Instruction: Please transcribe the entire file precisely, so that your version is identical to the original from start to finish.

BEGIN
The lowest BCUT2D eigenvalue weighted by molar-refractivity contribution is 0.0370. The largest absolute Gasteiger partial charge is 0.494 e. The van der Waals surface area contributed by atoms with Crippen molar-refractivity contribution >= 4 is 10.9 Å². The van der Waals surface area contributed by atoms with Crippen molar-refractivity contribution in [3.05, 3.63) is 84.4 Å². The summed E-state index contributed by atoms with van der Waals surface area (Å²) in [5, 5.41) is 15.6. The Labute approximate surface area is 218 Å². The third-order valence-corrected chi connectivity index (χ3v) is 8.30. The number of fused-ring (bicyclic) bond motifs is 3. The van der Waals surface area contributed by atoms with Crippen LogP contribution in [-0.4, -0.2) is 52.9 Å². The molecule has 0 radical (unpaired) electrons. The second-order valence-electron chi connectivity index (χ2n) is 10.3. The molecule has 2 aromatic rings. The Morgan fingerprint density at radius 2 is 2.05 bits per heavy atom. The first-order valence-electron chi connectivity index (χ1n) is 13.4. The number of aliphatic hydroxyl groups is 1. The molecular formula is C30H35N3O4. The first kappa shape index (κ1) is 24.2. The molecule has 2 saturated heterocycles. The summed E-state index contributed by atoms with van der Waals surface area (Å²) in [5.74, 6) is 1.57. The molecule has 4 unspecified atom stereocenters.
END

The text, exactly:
The lowest BCUT2D eigenvalue weighted by molar-refractivity contribution is 0.0370. The largest absolute Gasteiger partial charge is 0.494 e. The van der Waals surface area contributed by atoms with Crippen molar-refractivity contribution >= 4 is 10.9 Å². The van der Waals surface area contributed by atoms with Crippen molar-refractivity contribution in [3.05, 3.63) is 84.4 Å². The summed E-state index contributed by atoms with van der Waals surface area (Å²) in [5, 5.41) is 15.6. The Labute approximate surface area is 218 Å². The third-order valence-corrected chi connectivity index (χ3v) is 8.30. The number of fused-ring (bicyclic) bond motifs is 3. The van der Waals surface area contributed by atoms with Crippen LogP contribution in [-0.4, -0.2) is 52.9 Å². The molecule has 0 radical (unpaired) electrons. The second-order valence-electron chi connectivity index (χ2n) is 10.3. The molecule has 2 aromatic rings. The Morgan fingerprint density at radius 2 is 2.05 bits per heavy atom. The first-order valence-electron chi connectivity index (χ1n) is 13.4. The number of aliphatic hydroxyl groups is 1. The molecular formula is C30H35N3O4. The first kappa shape index (κ1) is 24.2. The molecule has 2 saturated heterocycles. The summed E-state index contributed by atoms with van der Waals surface area (Å²) in [5.74, 6) is 1.57. The molecule has 4 unspecified atom stereocenters.